Being injured, in pain, and off work can be extremely challenging. Depending on your injury and/or past injuries you may be experiencing acute or chronic pain, or both.
There are two kinds of pain, acute pain and chronic pain. Acute pain happens after an injury and will go away as the injury heals. It can be treated with painkillers and alternative pain management. Chronic Pain is defined as pain that lasts more than 3 months. If it’s lasting that long, it likely won’t go away without some form of healthcare intervention. There are several alternative treatments and approaches for managing chronic pain, many of which are covered by BC’s Medical Services Plan (MSP) – meaning you won’t have to pay out of pocket.
If you’re prescribed opioids: When used correctly under medical supervision, opioids can be a tool to address pain. However, there are many risks and harms associated with opioids. Here are a few ways to reduce those risks:
- Use in short periods: Continuous use of opioids (in particular longer than 2 weeks) can lead to physical dependence because your body gets used to having a regular supply of the drug. Therefore, use opioids for as short a period as possible. Make a plan with your health- care provider for when you’re ready to stop the medication; stopping your meds abruptly can cause you to experience withdrawal symptoms.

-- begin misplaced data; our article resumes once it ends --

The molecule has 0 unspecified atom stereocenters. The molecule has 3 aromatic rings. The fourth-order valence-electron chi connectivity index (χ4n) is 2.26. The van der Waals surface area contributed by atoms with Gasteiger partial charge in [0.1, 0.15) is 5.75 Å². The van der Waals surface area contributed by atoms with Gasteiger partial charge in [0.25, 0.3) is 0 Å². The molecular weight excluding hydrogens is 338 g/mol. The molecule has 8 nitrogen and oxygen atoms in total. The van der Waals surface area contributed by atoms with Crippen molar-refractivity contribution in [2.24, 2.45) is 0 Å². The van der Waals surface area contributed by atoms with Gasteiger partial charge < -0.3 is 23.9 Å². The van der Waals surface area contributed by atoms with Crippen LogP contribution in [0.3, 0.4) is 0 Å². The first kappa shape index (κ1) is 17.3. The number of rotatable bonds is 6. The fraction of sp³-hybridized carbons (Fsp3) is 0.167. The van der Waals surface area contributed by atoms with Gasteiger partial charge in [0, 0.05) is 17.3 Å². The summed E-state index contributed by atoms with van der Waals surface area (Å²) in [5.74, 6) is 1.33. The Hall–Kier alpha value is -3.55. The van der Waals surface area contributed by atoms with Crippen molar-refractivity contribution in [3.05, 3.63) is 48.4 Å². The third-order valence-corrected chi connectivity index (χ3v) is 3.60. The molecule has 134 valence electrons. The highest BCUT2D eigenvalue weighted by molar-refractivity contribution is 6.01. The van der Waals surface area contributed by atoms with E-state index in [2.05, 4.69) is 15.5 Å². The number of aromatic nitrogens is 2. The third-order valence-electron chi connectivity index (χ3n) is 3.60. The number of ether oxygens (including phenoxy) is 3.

- Low Dose: Use the lowest dose possible to control your pain.
- Keep Them Secure: Keep your meds in a secure place so that no one else can use them.
- Dispose Safely: Return unused medications to a pharmacy to ensure they’re disposed of safely.
Returning to Work: Planning your return to work is an important task that should be done in consultation with your healthcare provider and your employer. Returning to work before your pain has subsided and become manageable can result in further injury, pain, and risks to safety. If you must return to work before your pain has subsided, discuss the possibility of alternative tasks with your employer to ensure a safe recovery.
Online Resources: If you’re currently experiencing severe pain, contact a medical professional immediately. If you have had your pain addressed, or know someone currently living with chronic or acute pain, please see the resources below.